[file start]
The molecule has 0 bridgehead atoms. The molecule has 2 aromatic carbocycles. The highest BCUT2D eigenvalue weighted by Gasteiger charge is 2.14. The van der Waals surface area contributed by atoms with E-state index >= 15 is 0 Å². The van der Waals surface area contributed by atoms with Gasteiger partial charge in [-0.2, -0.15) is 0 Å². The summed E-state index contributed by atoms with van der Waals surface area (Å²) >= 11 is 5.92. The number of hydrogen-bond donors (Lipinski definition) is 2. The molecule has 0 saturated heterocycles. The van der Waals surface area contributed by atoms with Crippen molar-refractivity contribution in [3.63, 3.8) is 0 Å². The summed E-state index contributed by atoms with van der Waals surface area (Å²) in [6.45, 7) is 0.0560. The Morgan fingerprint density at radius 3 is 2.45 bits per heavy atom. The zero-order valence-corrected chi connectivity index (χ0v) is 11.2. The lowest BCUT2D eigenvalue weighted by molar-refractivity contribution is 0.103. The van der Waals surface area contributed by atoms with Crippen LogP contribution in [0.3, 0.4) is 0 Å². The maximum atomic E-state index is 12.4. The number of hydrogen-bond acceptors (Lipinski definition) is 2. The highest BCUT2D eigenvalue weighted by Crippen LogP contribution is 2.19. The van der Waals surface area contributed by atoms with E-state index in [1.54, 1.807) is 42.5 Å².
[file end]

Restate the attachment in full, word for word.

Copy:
The molecule has 0 bridgehead atoms. The molecule has 2 aromatic carbocycles. The highest BCUT2D eigenvalue weighted by Gasteiger charge is 2.14. The van der Waals surface area contributed by atoms with E-state index >= 15 is 0 Å². The van der Waals surface area contributed by atoms with Gasteiger partial charge in [-0.2, -0.15) is 0 Å². The summed E-state index contributed by atoms with van der Waals surface area (Å²) >= 11 is 5.92. The number of hydrogen-bond donors (Lipinski definition) is 2. The molecule has 0 saturated heterocycles. The van der Waals surface area contributed by atoms with Crippen molar-refractivity contribution in [3.63, 3.8) is 0 Å². The summed E-state index contributed by atoms with van der Waals surface area (Å²) in [6.45, 7) is 0.0560. The Morgan fingerprint density at radius 3 is 2.45 bits per heavy atom. The zero-order valence-corrected chi connectivity index (χ0v) is 11.2. The lowest BCUT2D eigenvalue weighted by molar-refractivity contribution is 0.103. The van der Waals surface area contributed by atoms with Crippen LogP contribution in [0.3, 0.4) is 0 Å². The maximum atomic E-state index is 12.4. The number of hydrogen-bond acceptors (Lipinski definition) is 2. The highest BCUT2D eigenvalue weighted by Crippen LogP contribution is 2.19. The van der Waals surface area contributed by atoms with E-state index in [1.54, 1.807) is 42.5 Å².